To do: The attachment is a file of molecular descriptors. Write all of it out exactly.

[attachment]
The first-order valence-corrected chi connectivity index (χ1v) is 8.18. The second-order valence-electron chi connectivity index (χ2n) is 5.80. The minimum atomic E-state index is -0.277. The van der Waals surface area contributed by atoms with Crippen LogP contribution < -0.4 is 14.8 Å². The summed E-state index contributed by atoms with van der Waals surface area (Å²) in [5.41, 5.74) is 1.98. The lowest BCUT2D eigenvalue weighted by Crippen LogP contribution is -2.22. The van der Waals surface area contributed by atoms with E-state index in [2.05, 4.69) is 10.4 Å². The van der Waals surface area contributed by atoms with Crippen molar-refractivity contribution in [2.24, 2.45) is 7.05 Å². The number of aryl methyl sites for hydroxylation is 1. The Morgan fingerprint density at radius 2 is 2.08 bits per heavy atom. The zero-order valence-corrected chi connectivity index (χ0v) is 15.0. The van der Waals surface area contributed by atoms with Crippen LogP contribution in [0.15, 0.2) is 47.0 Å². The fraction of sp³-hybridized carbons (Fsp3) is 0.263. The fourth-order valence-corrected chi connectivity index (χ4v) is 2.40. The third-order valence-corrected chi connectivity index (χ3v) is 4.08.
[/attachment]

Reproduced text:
The first-order valence-corrected chi connectivity index (χ1v) is 8.18. The second-order valence-electron chi connectivity index (χ2n) is 5.80. The minimum atomic E-state index is -0.277. The van der Waals surface area contributed by atoms with Crippen LogP contribution < -0.4 is 14.8 Å². The summed E-state index contributed by atoms with van der Waals surface area (Å²) in [5.41, 5.74) is 1.98. The lowest BCUT2D eigenvalue weighted by Crippen LogP contribution is -2.22. The van der Waals surface area contributed by atoms with E-state index in [2.05, 4.69) is 10.4 Å². The van der Waals surface area contributed by atoms with Crippen molar-refractivity contribution in [2.24, 2.45) is 7.05 Å². The number of aryl methyl sites for hydroxylation is 1. The Morgan fingerprint density at radius 2 is 2.08 bits per heavy atom. The zero-order valence-corrected chi connectivity index (χ0v) is 15.0. The van der Waals surface area contributed by atoms with Crippen LogP contribution in [0.15, 0.2) is 47.0 Å². The fraction of sp³-hybridized carbons (Fsp3) is 0.263. The fourth-order valence-corrected chi connectivity index (χ4v) is 2.40. The third-order valence-corrected chi connectivity index (χ3v) is 4.08.